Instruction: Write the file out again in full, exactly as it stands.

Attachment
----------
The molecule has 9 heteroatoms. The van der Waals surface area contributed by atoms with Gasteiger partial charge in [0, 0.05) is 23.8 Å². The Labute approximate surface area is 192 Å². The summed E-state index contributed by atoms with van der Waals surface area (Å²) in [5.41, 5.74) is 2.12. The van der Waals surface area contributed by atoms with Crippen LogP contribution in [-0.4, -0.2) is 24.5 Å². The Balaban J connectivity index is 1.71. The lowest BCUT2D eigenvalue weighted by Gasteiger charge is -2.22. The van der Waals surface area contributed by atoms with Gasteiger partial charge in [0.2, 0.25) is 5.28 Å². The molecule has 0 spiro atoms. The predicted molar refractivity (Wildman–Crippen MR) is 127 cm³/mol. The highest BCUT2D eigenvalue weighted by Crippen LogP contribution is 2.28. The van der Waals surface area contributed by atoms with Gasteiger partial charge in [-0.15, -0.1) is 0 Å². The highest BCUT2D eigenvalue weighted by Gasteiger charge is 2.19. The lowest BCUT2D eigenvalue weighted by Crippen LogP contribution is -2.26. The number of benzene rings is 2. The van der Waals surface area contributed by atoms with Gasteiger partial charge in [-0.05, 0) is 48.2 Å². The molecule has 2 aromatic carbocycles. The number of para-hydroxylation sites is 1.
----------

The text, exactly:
The molecule has 9 heteroatoms. The van der Waals surface area contributed by atoms with Gasteiger partial charge in [0, 0.05) is 23.8 Å². The Labute approximate surface area is 192 Å². The summed E-state index contributed by atoms with van der Waals surface area (Å²) in [5.41, 5.74) is 2.12. The van der Waals surface area contributed by atoms with Crippen LogP contribution in [-0.4, -0.2) is 24.5 Å². The Balaban J connectivity index is 1.71. The lowest BCUT2D eigenvalue weighted by Gasteiger charge is -2.22. The van der Waals surface area contributed by atoms with Gasteiger partial charge in [0.2, 0.25) is 5.28 Å². The molecule has 0 spiro atoms. The predicted molar refractivity (Wildman–Crippen MR) is 127 cm³/mol. The highest BCUT2D eigenvalue weighted by Crippen LogP contribution is 2.28. The van der Waals surface area contributed by atoms with Gasteiger partial charge in [-0.15, -0.1) is 0 Å². The highest BCUT2D eigenvalue weighted by Gasteiger charge is 2.19. The lowest BCUT2D eigenvalue weighted by Crippen LogP contribution is -2.26. The number of benzene rings is 2. The van der Waals surface area contributed by atoms with Gasteiger partial charge in [-0.05, 0) is 48.2 Å². The molecule has 2 aromatic carbocycles. The number of para-hydroxylation sites is 1.